NASA Gives SpaceX Green Light For First Test Flight of the New Crew Dragon Capsule to the ISS

Ladies and Gentlemen, SpaceX continues making history.

NASA has recently revealed they’ve given SpaceX’s new Crew Dragon Capsule a go for launch, as Elon Musk’s spacecraft will travel to space, dock with the ISS, and return cargo from the ISS a few days later.

Image Credit: SpaceX / Twitter.
Image Credit: SpaceX / Twitter.

NASA and SpaceX have finally approved the first test flight of the next generation Dragon Capsule designed to carry astronauts to the international space station and space.

The first test flight will not have astronauts on board, but the capsule will travel to space and dock with the International Space station after lifting off from Cape Canaveral in Florida.

The Crew Dragon is expected to transport around 400 pounds of crew supplies as well as equipment to the International Space Station.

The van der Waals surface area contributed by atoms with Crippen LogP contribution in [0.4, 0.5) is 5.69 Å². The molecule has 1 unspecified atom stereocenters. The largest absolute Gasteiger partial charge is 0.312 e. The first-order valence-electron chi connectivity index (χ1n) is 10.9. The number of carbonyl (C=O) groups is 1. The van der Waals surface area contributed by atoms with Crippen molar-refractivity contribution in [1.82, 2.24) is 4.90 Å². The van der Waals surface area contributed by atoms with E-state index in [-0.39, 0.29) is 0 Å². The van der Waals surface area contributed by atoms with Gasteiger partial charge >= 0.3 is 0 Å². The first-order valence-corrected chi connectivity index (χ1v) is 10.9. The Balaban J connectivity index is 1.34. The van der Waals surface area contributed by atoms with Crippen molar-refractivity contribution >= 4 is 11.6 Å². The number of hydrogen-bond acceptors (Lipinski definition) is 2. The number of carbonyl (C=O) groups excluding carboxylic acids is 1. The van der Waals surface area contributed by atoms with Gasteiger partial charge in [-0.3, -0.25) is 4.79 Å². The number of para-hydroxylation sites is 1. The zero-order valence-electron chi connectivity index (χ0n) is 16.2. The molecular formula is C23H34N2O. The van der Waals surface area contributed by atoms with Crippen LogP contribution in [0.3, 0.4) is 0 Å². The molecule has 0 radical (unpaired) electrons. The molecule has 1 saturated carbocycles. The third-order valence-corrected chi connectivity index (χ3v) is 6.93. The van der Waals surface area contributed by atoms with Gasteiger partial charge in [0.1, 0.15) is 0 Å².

SpaceX has revealed that a mannequin will be riding in the Crew Dragon as well.

The green light was given after officials conducted a safety review of the capsule.

As explained by NASA, the test flight expected to take place on Saturday, March 2, will mark “the first time a commercially-built and operated American rocket and spacecraft designed for humans will launch to the space station.”

Elon Musk’s company has been transporting shipments to the International Space Station since 2012.

If the test flight on March 2 goes according to plan, NASA astronauts could hop onboard the next test flight expected to take place in Summer of 2019.

This would mark the first time United States Astronauts will be launched into space from U.S. soil in eight years.

SpaceX’s new Crew Dragon capsule measures 20 feet by 12 feet in diameter and has the ability to transport as many as seven astronauts at once.

The capsule is fitted with state-of-the-art emergency escape systems that will help carry astronauts to safety if something were to go wrong.

The Crew Dragon is expected to launch atop a SpaceX Falcon 9 rocket from Launch Complex 39A at NASA’s Kennedy Space Center in Florida.

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